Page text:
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E-whiskers: What Your Cat Can Tech The Future Robots!

Scientists have developed electronic "whiskers" — sensors similar to cat whiskers that they say could help robots “see” and “feel” their surroundings.

Researchers from the Berkeley Lab and the University of California Berkeley made the e-whiskers from elastic fibers coated with carbon nanotube paste to form an electrically conductive network matrix that’s also bendable.

Little whiskers or long, sticky hairs are actually touched receptors you see on your pet send vital information about the surroundings to the brain and help the animals make sense of their environment. Researchers from the University of Texas at Dallas in the US used shape-memory polymers to create artificial, electronic versions called e-whiskers, which mimic the properties of the real thing.

The hair-like structures are a significant advancement toward engineering electronic human skin, according to the researchers.

"There are some really interesting examples in the animal kingdom of how whiskers are useful for probing and interrogating the environment," said Jonathan Reeder, lead author of the study published journal Advanced Materials.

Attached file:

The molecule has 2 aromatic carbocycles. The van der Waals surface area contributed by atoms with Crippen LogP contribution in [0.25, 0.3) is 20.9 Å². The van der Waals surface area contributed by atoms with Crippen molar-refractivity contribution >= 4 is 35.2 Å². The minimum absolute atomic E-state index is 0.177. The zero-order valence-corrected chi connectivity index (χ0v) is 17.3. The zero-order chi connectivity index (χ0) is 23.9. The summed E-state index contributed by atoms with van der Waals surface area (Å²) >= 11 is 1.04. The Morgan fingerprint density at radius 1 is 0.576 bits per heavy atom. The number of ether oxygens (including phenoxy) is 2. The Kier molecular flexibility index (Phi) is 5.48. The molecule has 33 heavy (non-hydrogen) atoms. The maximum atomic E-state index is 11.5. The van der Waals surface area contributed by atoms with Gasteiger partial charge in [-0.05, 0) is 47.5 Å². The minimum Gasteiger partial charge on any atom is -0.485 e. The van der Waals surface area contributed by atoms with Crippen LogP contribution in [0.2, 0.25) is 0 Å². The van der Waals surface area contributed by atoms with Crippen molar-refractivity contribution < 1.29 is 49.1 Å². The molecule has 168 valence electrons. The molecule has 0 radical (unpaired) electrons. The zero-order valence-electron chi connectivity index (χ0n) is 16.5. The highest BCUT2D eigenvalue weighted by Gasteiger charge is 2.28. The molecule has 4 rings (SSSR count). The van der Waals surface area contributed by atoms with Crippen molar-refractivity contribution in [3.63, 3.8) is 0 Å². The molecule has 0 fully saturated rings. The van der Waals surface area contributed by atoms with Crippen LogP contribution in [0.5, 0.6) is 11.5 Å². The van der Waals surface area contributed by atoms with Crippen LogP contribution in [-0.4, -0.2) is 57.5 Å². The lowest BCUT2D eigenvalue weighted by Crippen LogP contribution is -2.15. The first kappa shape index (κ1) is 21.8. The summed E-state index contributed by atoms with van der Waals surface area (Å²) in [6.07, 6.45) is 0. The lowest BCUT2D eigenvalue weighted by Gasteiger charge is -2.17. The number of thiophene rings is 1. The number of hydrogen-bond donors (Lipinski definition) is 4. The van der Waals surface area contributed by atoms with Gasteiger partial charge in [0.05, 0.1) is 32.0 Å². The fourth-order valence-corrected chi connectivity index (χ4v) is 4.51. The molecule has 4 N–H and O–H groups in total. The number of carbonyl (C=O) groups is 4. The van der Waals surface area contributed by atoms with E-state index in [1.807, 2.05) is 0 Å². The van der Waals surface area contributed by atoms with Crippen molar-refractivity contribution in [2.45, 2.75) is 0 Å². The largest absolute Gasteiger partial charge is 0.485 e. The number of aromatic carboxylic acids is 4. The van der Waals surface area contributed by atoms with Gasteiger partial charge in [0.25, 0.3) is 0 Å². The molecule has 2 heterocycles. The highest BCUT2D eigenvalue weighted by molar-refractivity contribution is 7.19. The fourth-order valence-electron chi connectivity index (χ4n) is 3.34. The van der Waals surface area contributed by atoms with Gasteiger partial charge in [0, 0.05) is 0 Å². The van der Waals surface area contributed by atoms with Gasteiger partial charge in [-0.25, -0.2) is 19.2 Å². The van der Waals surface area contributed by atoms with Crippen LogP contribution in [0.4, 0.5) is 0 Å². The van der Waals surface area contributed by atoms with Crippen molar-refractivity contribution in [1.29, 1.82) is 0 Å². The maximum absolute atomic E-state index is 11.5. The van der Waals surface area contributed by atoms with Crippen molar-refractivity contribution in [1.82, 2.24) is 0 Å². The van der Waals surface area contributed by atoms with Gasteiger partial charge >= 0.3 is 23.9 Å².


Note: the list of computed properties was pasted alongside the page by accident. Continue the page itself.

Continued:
Seals use long whiskers for very complex sensing. Tests have been conducted in which a blindfolded seal will find a fish swimming in the pool and can actually track the fish based on turbulence.

The fish disturbs the water, the water disturbs the whiskers of the seal, and that gives it information about where the fish is. It is the 3D structure of the whiskers that enables these advanced functionalities.

Outlines of the e-whiskers were cut out from a flat sheet of shape-memory polymer, which is rigid at room temperature but becomes flexible when heated. A flexible strain sensor was patterned on top of each whisker, which had about the same diameter as a human hair and remained attached to the sheet.

Then researchers blew hot air through the bottom of the cutouts, the material became soft and bendable, allowing the little fingers or e-whiskers to rise and become three-dimensional.

Once the e-whiskers were assembled disturbances induced changes in the resistance of the strain sensor that allowed for the precise tracking of each e-whisker position. The researchers said robotics and prosthetics could be two of the biggest applications for the e-whiskers.
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